A LITTLE OLD lady, who said that at her age she didn't care "who diddled who," had the William Kennedy Smith courtroom -- including the judge -- dissolving into giggles recently. "Who cares who diddled who?" she said in a strong New York accent, as the judge choked on laughter and even defendant Smith chuckled.
"I don't think it's world-shattering."
Florence Orbach, almost 79, offered the country a lesson it badly needs to learn: so long as it happens between consenting adults behind closed doors, the question of "who diddled who[m]" shouldn't be world-shattering.
Even if the alleged "diddler" is a public figure. People in other countries focus more on what those figures do with their public clout. "Diddling" might be worth some gossip, or even cause family troubles for the individuals involved -- it should -- but making it a litmus test is as juvenile as the behavior we so aggressively investigate. Unlike the Smith case, no crime is usually involved. Remembering that seems healthier for everyone.
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ALAS, POOR bayman! Shellfish harvesters working the East End bay bottoms off Long Island, N.Y., had hoped for a bumper crop of scallops this year. They were watching an estimated 60 million scallops growing plump and could hardly wait for harvesting season, their first since algae blooms killed off the beds in 1985.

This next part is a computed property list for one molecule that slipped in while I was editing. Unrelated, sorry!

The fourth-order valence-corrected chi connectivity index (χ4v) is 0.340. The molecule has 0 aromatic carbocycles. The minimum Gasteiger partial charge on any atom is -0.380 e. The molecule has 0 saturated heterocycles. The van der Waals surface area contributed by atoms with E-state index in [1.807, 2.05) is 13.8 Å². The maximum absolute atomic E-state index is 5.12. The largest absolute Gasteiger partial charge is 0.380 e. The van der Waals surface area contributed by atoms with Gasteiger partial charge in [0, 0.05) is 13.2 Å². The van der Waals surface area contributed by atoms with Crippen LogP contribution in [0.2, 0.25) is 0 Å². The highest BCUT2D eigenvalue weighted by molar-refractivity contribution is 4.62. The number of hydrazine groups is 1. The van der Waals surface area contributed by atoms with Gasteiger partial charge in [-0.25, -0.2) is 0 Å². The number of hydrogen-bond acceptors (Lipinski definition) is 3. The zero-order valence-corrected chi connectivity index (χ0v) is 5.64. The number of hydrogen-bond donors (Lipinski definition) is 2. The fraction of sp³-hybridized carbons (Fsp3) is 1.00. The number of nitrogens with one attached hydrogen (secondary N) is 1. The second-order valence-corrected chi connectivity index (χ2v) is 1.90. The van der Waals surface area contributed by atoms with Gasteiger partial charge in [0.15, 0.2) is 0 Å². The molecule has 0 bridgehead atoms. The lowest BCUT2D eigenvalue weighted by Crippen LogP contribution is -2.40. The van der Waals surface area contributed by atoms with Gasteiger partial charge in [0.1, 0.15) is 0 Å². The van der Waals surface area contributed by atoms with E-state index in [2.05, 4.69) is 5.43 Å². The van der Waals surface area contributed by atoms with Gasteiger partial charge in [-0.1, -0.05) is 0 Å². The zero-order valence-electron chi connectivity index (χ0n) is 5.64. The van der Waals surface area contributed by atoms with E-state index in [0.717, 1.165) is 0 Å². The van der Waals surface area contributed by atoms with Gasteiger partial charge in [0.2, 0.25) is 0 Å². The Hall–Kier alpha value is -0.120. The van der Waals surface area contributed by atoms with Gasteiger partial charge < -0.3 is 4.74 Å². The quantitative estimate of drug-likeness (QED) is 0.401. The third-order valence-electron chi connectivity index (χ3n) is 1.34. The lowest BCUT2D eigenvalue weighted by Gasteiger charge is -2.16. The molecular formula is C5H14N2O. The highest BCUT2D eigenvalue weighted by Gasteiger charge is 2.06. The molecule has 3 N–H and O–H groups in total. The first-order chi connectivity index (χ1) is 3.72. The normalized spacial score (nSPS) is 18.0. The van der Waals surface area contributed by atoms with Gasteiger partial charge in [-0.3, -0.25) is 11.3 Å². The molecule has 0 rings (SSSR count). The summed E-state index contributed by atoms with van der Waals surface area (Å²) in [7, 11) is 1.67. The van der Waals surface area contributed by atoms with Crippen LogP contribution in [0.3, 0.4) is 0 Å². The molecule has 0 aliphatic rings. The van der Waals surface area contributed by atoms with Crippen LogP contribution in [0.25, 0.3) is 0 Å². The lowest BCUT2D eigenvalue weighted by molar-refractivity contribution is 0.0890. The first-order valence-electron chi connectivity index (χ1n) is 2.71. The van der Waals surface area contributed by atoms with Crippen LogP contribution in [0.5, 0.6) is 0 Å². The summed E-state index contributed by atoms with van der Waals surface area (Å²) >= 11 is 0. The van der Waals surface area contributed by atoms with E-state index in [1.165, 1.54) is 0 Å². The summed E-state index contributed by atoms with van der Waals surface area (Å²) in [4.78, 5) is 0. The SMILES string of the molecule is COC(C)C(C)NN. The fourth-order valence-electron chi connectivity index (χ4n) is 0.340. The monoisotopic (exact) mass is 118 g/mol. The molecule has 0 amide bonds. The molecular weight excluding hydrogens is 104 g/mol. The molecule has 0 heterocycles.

It never came. Worms riddled the scallops' shells, leaving them vulnerable to crabs and starfish. A new "brown tide" at breeding season killed off shellfish that escaped the worms, choking off the larvae for subsequent crops.
The baymen -- cousins to Maryland's shoremen -- sent to Maine for more scallops to re-seed, divvying up 314,000 seed scallops and dropping them in areas where eel grass and other bottom-growing plants could provide anchors. Re-seeding can be tricky, as Chesapeake Bay oystermen can testify. May the next two years bring a healthy harvest.
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MARYLAND'S Barbara A. Mikulski brings a homey touch to Senate debate.
Arguing for a $300 tax deduction for middle-class families, she said recently: "Three hundred dollars might not sound like a lot of money. But when you are out there cruising the beltway looking for bargains, $300 would mean an awful lot to be able to buy little Buster Brown shoes (and) kids' coats for winter."
Then, backing proposals to help long-term savers, she talked about "a mom or a dad" saving for a student loan "when Johnny or Jane gets ready for college" and "good guys who buy an asset and hold it because they want to have something. . . for their old age."
Compared to the usual Senate oratory, it's different and refreshing.